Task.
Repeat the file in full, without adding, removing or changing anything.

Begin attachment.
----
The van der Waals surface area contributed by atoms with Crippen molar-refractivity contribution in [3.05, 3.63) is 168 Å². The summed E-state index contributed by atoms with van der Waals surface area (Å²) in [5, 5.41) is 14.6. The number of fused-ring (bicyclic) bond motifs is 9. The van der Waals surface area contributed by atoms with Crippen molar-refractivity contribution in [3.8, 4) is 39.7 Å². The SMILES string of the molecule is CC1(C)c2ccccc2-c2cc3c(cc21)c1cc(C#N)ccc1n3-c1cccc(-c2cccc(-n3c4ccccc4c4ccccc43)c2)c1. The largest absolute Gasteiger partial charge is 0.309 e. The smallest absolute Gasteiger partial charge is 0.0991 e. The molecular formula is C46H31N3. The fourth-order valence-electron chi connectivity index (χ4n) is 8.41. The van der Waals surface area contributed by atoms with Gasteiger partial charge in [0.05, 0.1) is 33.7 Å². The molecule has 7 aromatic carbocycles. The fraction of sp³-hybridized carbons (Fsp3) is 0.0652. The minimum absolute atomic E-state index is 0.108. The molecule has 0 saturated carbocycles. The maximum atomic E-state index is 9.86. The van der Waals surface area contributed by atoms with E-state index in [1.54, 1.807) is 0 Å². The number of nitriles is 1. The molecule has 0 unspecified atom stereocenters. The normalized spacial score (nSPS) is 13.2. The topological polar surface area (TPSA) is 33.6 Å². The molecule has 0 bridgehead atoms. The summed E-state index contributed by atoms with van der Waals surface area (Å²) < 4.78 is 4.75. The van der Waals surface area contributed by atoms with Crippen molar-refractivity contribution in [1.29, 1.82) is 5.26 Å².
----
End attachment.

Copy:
The van der Waals surface area contributed by atoms with Crippen molar-refractivity contribution in [3.05, 3.63) is 168 Å². The summed E-state index contributed by atoms with van der Waals surface area (Å²) in [5, 5.41) is 14.6. The number of fused-ring (bicyclic) bond motifs is 9. The van der Waals surface area contributed by atoms with Crippen molar-refractivity contribution in [3.8, 4) is 39.7 Å². The SMILES string of the molecule is CC1(C)c2ccccc2-c2cc3c(cc21)c1cc(C#N)ccc1n3-c1cccc(-c2cccc(-n3c4ccccc4c4ccccc43)c2)c1. The largest absolute Gasteiger partial charge is 0.309 e. The smallest absolute Gasteiger partial charge is 0.0991 e. The molecular formula is C46H31N3. The fourth-order valence-electron chi connectivity index (χ4n) is 8.41. The van der Waals surface area contributed by atoms with Gasteiger partial charge in [0.05, 0.1) is 33.7 Å². The molecule has 7 aromatic carbocycles. The fraction of sp³-hybridized carbons (Fsp3) is 0.0652. The minimum absolute atomic E-state index is 0.108. The molecule has 0 saturated carbocycles. The maximum atomic E-state index is 9.86. The van der Waals surface area contributed by atoms with E-state index in [1.54, 1.807) is 0 Å². The number of nitriles is 1. The molecule has 0 unspecified atom stereocenters. The normalized spacial score (nSPS) is 13.2. The topological polar surface area (TPSA) is 33.6 Å². The molecule has 0 bridgehead atoms. The summed E-state index contributed by atoms with van der Waals surface area (Å²) < 4.78 is 4.75. The van der Waals surface area contributed by atoms with Crippen molar-refractivity contribution in [1.29, 1.82) is 5.26 Å².